Fetuses yawn in the womb, according to new research

Ultrasound pictures show difference in fetus yawning and other mouth openings
The ultrasound image shows mouth opening at 27.5 weeks gestation. Credit: Citation: Reissland N, Francis B, Mason J (2012) Development of Fetal Yawn Compared with Non-Yawn Mouth Openings from 24–36 Weeks Gestation. PLoS ONE 7(11): e50569. doi:10.1371/journal.pone.0050569

The 4D scans of 15 healthy fetuses, by Durham and Lancaster Universities, also suggest that yawning is a developmental process which could potentially give doctors another index of a fetus' health.

The study is published today (Nov 21) in the prestigious international academic journal, PLOS ONE. It was funded by the Economic and Social Research Council (ESRC).

While some researchers have suggested that fetuses yawn, others have disagreed and claim it is simple mouth opening.

But the new research clearly distinguished '' from 'non-yawn mouth opening' based on the duration of mouth opening. The researchers did this by using the 4D to closely examine all events where a mouth stretch occurred in the fetus.

Using their newly developed criteria, the research team found that over half of the mouth openings observed in the study were classed as yawns.

The study was carried out on eight female and seven male from 24 to 36 weeks gestation. The researchers found that yawning declined from 28 weeks and that there was no significant difference between boys and girls in yawning frequency.

Although the function and importance of yawning is still unknown, the study findings suggest that yawning could be linked to , and as such could provide a further medical indication of the health of the .

Ultrasound pictures show difference in fetus yawning and other mouth openings
This is an ultrasound showing yawn at 27.5 weeks gestation. Credit: Citation: Reissland N, Francis B, Mason J (2012) Development of Fetal Yawn Compared with Non-Yawn Mouth Openings from 24–36 Weeks Gestation. PLoS ONE 7(11): e50569. doi:10.1371/journal.pone.0050569

Lead researcher, Dr Nadja Reissland, of Durham University's Department of Psychology, said: "The results of this study demonstrate that yawning can be observed in healthy fetuses and extends previous work on fetal yawning. Our shows that yawning declines with increasing fetal age.

"Unlike us, fetuses do not yawn contagiously, nor do they yawn because they are sleepy. Instead, the frequency of yawning in the womb may be linked to the maturing of the brain early in gestation.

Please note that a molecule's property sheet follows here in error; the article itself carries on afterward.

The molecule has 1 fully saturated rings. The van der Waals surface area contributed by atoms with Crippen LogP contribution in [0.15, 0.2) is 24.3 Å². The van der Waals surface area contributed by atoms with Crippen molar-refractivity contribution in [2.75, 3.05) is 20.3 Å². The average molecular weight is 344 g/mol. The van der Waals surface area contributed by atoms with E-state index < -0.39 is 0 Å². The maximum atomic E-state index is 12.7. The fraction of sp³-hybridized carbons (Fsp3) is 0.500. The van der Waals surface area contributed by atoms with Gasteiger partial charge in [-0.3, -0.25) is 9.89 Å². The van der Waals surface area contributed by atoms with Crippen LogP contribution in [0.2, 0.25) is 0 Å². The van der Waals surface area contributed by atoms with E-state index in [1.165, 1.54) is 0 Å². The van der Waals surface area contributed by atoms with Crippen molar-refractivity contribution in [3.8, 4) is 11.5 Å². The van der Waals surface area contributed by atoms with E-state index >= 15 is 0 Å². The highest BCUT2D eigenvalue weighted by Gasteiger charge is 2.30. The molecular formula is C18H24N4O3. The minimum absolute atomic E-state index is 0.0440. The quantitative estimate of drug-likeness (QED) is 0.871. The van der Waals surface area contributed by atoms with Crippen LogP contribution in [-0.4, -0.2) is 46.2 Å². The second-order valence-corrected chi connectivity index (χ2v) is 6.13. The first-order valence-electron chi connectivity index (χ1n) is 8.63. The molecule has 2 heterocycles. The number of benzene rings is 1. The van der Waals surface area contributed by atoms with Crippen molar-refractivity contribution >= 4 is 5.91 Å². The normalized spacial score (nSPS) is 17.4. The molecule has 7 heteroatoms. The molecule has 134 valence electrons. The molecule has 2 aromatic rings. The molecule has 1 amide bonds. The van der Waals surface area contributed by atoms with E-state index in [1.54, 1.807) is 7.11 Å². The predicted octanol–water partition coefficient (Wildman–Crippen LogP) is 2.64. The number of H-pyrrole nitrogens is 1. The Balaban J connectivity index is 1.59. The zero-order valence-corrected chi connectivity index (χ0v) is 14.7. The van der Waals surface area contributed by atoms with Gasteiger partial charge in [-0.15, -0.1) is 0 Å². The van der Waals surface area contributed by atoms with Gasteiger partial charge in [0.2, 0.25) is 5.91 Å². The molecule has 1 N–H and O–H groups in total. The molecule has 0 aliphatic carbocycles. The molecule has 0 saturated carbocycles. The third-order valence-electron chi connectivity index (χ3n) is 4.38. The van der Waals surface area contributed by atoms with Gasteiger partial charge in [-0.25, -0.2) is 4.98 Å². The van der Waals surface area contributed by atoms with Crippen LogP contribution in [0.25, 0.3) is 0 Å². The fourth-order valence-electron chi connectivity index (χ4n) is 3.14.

"Given that the frequency of yawning in our sample of healthy declined from 28 weeks to 36 weeks gestation, it seems to suggest that yawning and simple mouth opening have this maturational function early in gestation."

She added that yawning could be related to central nervous system maturation but further research involving mother and fetus would be required to examine this theory.

More information: Reissland N, Francis B, Mason J (2012) Development of Fetal Yawn Compared with Non-Yawn Mouth Openings from 24 Weeks Gestation. PLoS ONE 7(11): e50569. dx.plos.org/10.1371/journal.pone.0050569

Related Stories

Why yawning is contagious in bonobos

Nov 14, 2012

Being socially close to another bonobo is more likely to make bonobo apes yawn in response to the other's yawns, according to research published November 14 in the open access journal PLOS ONE by Elisabetta Palagi ...

Puppies don't pick up on yawns

Oct 23, 2012

Do you get tired when others yawn? Does your dog get tired when you yawn? New research from Lund University establishes that dogs catch yawns from humans. But not if the dogs are too young. The study, published in Springer's ...

Recommended for you

User comments

Adjust slider to filter visible comments by rank

Display comments: newest first

Tausch
not rated yet Nov 23, 2012
What does not undergo 'pretrial' regardless of later function?
A cellular/organ/function checklist dry run?

Kudos. The process of elimination impressively applied:
"Unlike us, fetuses do not yawn contagiously, nor do they yawn because they are sleepy. Instead, the frequency of yawning in the womb may be linked to the maturing of the brain early in gestation."


Please sign in to add a comment. Registration is free, and takes less than a minute. Read more

Click here to reset your password.
Sign in to get notified via email when new comments are made.